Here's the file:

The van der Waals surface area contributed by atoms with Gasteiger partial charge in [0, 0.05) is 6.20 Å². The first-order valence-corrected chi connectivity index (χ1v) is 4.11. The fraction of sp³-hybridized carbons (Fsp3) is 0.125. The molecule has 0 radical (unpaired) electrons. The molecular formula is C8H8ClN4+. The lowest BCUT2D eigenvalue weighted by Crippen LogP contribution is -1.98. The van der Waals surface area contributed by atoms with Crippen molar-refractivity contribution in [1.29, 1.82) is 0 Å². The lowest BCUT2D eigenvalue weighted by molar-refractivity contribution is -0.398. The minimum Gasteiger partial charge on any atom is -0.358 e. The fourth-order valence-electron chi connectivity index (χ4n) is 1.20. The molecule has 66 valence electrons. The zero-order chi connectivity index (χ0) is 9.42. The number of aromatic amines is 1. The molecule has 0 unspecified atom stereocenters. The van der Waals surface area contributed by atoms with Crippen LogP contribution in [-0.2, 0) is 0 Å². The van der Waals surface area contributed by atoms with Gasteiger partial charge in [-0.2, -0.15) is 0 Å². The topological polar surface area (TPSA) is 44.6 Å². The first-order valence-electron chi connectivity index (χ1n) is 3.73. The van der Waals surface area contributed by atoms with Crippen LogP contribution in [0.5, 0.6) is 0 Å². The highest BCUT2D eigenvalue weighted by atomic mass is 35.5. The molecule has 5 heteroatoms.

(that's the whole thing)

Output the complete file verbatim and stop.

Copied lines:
The van der Waals surface area contributed by atoms with Gasteiger partial charge in [0, 0.05) is 6.20 Å². The first-order valence-corrected chi connectivity index (χ1v) is 4.11. The fraction of sp³-hybridized carbons (Fsp3) is 0.125. The molecule has 0 radical (unpaired) electrons. The molecular formula is C8H8ClN4+. The lowest BCUT2D eigenvalue weighted by Crippen LogP contribution is -1.98. The van der Waals surface area contributed by atoms with Crippen molar-refractivity contribution in [1.29, 1.82) is 0 Å². The lowest BCUT2D eigenvalue weighted by molar-refractivity contribution is -0.398. The minimum Gasteiger partial charge on any atom is -0.358 e. The fourth-order valence-electron chi connectivity index (χ4n) is 1.20. The molecule has 66 valence electrons. The zero-order chi connectivity index (χ0) is 9.42. The number of aromatic amines is 1. The molecule has 0 unspecified atom stereocenters. The van der Waals surface area contributed by atoms with Crippen LogP contribution in [-0.2, 0) is 0 Å². The van der Waals surface area contributed by atoms with Gasteiger partial charge in [-0.2, -0.15) is 0 Å². The topological polar surface area (TPSA) is 44.6 Å². The first-order valence-electron chi connectivity index (χ1n) is 3.73. The van der Waals surface area contributed by atoms with Crippen LogP contribution in [0.5, 0.6) is 0 Å². The highest BCUT2D eigenvalue weighted by atomic mass is 35.5. The molecule has 5 heteroatoms.